Journalist, author, broadcaster and political campaigner with a special interest in British constitutional history.
After many years as a journalist, public affairs advisor and scriptwriter, in 1972 he started his own international marketing business, helping major industrial companies to increase their export business. At one time the company had offices in Houston and Atlanta, USA, Geneva and London. Some 20 years later, the Tory government’s foolhardy attempt to shadow the Exchange Rate Mechanism (ERM) in the late 1980s and early 1990s ultimately forced interest rates to 15 percent and destroyed Ashley Mote’s business, along with over 100,000 others.
Having had such bitter first-hand experience of the damage the ERM could do, he started researching the European Union. This led to his bookVigilance - A Defence of British Liberty. Vigilance is one of the fastest-selling books about the EU ever published. His second political book, OverCrowded Britain is about the UK’s immigration crisis, and was first published in 2003.
Two pamphlets followed, with copies circulating all over the world. J’Accuse…! was published in 2007, and We Want Our Country Back at the end of 2008.
In 2000, Ashley Mote drafted a Petition to Her Majesty under Article 61 of Magna Carta, which was later signed by 28 peers and taken to Buckingham Palace by the Duke of Rutland and others. The petition asked Her Majesty not to grant the Royal Assent to the Bill to ratify the EU’s Treaty of Nice - an appeal which reports suggest came close to success.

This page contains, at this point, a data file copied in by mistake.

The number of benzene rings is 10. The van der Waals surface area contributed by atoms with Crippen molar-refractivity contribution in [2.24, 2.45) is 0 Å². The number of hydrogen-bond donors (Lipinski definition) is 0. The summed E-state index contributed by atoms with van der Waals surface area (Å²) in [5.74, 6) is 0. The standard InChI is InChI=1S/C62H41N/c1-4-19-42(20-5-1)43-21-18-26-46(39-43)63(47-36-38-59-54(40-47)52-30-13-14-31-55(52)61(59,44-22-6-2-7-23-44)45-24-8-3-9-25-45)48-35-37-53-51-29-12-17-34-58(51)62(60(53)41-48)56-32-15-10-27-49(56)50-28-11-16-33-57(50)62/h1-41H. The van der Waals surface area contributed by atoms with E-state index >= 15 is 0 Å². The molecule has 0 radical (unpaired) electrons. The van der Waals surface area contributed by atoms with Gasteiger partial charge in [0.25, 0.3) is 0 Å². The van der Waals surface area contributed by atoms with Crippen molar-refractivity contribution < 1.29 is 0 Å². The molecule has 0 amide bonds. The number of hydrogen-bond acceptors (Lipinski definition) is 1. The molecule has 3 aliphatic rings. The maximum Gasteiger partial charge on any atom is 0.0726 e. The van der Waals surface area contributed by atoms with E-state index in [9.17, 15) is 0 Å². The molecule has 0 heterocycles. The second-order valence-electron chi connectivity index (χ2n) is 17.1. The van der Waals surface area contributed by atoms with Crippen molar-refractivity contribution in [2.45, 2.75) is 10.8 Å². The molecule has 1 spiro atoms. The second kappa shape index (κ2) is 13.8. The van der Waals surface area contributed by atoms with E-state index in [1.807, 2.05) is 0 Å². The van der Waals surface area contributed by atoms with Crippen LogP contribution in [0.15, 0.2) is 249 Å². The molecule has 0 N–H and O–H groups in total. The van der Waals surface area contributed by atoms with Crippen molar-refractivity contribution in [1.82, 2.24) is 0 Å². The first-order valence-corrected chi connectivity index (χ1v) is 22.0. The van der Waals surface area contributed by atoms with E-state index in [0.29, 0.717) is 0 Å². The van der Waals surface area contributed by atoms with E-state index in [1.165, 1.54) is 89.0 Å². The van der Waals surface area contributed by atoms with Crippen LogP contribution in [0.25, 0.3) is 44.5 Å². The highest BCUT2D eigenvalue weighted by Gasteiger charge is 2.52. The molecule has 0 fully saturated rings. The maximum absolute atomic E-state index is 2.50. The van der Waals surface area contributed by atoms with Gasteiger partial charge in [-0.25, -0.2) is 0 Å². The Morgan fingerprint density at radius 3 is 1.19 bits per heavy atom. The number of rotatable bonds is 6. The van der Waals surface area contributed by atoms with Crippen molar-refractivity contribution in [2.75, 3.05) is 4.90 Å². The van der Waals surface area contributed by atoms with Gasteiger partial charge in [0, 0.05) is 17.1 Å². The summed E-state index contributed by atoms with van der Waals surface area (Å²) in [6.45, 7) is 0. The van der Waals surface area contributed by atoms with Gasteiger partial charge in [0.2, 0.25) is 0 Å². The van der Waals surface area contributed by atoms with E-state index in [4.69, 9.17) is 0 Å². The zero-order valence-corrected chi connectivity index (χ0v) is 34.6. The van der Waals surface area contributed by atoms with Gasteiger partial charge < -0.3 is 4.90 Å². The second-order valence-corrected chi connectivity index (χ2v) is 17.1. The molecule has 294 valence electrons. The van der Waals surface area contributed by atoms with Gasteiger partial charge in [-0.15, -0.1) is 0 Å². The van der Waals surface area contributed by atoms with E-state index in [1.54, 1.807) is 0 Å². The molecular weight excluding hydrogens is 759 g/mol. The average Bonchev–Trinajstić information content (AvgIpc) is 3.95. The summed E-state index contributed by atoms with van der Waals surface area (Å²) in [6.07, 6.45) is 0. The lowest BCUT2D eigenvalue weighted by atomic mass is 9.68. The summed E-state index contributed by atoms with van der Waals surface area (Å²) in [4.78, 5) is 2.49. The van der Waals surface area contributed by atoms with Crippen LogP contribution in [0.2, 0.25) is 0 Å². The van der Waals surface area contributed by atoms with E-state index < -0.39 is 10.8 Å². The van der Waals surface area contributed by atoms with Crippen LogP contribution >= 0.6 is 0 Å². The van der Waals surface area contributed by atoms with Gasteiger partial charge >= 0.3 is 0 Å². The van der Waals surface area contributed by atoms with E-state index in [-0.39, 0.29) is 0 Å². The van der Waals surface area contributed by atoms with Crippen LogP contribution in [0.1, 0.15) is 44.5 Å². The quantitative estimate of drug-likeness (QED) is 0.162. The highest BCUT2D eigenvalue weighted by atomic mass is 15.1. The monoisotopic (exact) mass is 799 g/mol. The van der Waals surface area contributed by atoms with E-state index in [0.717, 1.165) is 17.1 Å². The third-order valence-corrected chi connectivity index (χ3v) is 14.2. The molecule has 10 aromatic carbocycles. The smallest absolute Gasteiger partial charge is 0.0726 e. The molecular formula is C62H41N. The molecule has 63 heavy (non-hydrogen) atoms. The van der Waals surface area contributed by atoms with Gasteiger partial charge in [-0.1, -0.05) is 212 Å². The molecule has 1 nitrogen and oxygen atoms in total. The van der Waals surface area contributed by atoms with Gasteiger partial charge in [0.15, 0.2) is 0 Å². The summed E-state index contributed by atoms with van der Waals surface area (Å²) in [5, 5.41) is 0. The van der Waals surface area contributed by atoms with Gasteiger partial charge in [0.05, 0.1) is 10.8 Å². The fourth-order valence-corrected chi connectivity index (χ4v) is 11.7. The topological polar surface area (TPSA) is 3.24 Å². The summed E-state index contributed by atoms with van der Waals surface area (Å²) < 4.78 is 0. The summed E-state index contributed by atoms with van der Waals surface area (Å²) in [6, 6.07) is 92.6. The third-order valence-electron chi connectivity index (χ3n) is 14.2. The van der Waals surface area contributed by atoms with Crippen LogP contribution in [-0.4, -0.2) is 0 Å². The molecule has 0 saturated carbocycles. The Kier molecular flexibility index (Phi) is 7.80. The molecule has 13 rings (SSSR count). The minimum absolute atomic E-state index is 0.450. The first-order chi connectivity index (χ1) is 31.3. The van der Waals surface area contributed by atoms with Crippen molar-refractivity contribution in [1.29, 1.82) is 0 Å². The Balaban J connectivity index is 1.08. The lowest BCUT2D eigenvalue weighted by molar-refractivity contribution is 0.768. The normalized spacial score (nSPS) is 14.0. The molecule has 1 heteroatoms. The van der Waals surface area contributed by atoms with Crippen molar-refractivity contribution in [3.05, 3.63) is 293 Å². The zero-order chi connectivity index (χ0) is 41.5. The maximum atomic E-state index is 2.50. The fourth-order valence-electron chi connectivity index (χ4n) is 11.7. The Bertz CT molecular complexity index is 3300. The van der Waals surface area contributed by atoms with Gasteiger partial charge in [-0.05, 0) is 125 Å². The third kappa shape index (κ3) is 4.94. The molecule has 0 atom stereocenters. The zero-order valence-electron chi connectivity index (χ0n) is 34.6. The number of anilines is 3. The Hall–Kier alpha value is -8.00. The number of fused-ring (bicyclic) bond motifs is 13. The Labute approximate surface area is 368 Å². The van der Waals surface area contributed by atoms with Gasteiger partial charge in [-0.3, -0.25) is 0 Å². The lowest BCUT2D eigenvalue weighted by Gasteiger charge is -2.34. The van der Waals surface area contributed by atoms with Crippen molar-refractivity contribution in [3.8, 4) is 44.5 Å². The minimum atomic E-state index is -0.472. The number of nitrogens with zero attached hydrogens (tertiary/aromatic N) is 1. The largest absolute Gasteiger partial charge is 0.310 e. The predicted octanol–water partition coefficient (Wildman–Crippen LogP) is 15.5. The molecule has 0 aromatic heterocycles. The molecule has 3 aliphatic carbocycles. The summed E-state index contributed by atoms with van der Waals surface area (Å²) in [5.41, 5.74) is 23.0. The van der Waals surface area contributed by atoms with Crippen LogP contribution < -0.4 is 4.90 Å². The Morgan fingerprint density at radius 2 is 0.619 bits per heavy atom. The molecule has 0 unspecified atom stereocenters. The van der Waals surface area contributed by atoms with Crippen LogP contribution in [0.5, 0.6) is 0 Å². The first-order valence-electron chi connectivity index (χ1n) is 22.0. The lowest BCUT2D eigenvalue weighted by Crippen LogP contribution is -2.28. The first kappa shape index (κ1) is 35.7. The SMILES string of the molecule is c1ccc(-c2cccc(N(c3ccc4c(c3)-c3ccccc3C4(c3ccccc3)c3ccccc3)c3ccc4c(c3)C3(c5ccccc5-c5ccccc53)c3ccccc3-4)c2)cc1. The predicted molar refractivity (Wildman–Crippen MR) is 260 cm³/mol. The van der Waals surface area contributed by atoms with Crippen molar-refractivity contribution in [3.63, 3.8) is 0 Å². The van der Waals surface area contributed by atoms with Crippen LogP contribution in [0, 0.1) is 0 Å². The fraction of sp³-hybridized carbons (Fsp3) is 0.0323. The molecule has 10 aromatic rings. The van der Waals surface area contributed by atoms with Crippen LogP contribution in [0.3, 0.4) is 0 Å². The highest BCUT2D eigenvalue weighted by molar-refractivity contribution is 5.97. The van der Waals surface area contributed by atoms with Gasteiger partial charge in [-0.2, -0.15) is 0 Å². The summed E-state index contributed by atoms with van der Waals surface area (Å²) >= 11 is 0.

He joined the UK Independence Party just before the 2001 general election as the only political home for people wanting Britain to leave the EU altogether. At the 2004 European parliamentary elections he won the second seat for UKIP in the south-east of England. He left the party after he was threatened with a prosecution, the consequences of which are still on-going today.
From 2004 to 2009 he sat as an independent member of the European Parliament, free to fight for the early withdrawal of the UK from the European Union and the restoration of government of the British by the British for the British.
Once in Brussels, Ashley Mote described his experiences thus: “When you are on the field of battle, you use every weapon at your disposal. Turning my back on the EU would not defeat it. I found myself a fifth-columnist within the city walls. But unlike most fifth-columnists, my foes knew I was there - a quite extraordinary situation, like much else in the EU.
“Being a member gave me access to information, and to people. I now had the ability to take the concerns of ordinary people into boardrooms and ministerial offices as never before, and have them taken seriously.
“I also had access to funds which could be used to help fight for the restoration of British sovereignty. The EU does not create wealth. It takes it from taxpayers all over the member states. It is a financial leech on the body politic. The best possible use of British taxpayers’ money was to finance my research team in Brussels and elsewhere, digging into the detail of EU corruption, regulations, directives and future plans. We had access to information and officials, and the power to call the European Commission to account.
“I was one of the few people ever to seek elected political office with the sole intention of putting myself out of a job. I was a turkey voting for Christmas. Sadly, the battle has not yet been won, and others have now taken my place. But win we will.”
Married with two adult children and four grandchildren, Ashley Mote is the author of several other books, including The Glory Days of Cricket, which won the Cricket Society Literary Award in 1997.
He is a member of the Hambledon Club, the Victory Services Club and a Freeman of the City of London. His other interests include music, the theatre, good company and rugby.